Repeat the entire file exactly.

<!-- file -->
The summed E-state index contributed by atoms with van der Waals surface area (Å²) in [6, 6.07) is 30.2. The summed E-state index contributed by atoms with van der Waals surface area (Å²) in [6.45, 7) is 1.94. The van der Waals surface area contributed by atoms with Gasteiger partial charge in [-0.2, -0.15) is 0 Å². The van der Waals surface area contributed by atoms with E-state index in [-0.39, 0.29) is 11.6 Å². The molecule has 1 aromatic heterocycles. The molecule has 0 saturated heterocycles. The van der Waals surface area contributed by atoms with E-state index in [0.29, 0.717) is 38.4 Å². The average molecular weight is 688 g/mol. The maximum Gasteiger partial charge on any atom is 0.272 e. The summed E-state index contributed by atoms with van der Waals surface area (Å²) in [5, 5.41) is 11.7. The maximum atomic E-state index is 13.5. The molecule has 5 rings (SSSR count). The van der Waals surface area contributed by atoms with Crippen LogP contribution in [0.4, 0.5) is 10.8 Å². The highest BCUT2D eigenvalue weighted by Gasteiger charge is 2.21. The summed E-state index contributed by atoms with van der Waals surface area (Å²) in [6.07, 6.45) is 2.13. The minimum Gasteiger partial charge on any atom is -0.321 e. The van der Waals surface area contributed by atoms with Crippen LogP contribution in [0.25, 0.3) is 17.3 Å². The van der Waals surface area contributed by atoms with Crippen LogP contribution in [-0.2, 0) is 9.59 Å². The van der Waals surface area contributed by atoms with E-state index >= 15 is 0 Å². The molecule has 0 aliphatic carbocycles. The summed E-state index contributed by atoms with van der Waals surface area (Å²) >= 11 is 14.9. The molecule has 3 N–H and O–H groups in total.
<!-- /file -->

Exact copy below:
The summed E-state index contributed by atoms with van der Waals surface area (Å²) in [6, 6.07) is 30.2. The summed E-state index contributed by atoms with van der Waals surface area (Å²) in [6.45, 7) is 1.94. The van der Waals surface area contributed by atoms with Gasteiger partial charge in [-0.2, -0.15) is 0 Å². The van der Waals surface area contributed by atoms with E-state index in [-0.39, 0.29) is 11.6 Å². The molecule has 1 aromatic heterocycles. The molecule has 0 saturated heterocycles. The van der Waals surface area contributed by atoms with E-state index in [0.29, 0.717) is 38.4 Å². The average molecular weight is 688 g/mol. The maximum Gasteiger partial charge on any atom is 0.272 e. The summed E-state index contributed by atoms with van der Waals surface area (Å²) in [5, 5.41) is 11.7. The maximum atomic E-state index is 13.5. The molecule has 5 rings (SSSR count). The van der Waals surface area contributed by atoms with Crippen LogP contribution in [0.4, 0.5) is 10.8 Å². The highest BCUT2D eigenvalue weighted by Gasteiger charge is 2.21. The summed E-state index contributed by atoms with van der Waals surface area (Å²) in [6.07, 6.45) is 2.13. The minimum Gasteiger partial charge on any atom is -0.321 e. The van der Waals surface area contributed by atoms with Crippen LogP contribution in [0.25, 0.3) is 17.3 Å². The van der Waals surface area contributed by atoms with Crippen LogP contribution in [-0.2, 0) is 9.59 Å². The van der Waals surface area contributed by atoms with E-state index >= 15 is 0 Å². The molecule has 0 aliphatic carbocycles. The summed E-state index contributed by atoms with van der Waals surface area (Å²) >= 11 is 14.9. The molecule has 3 N–H and O–H groups in total.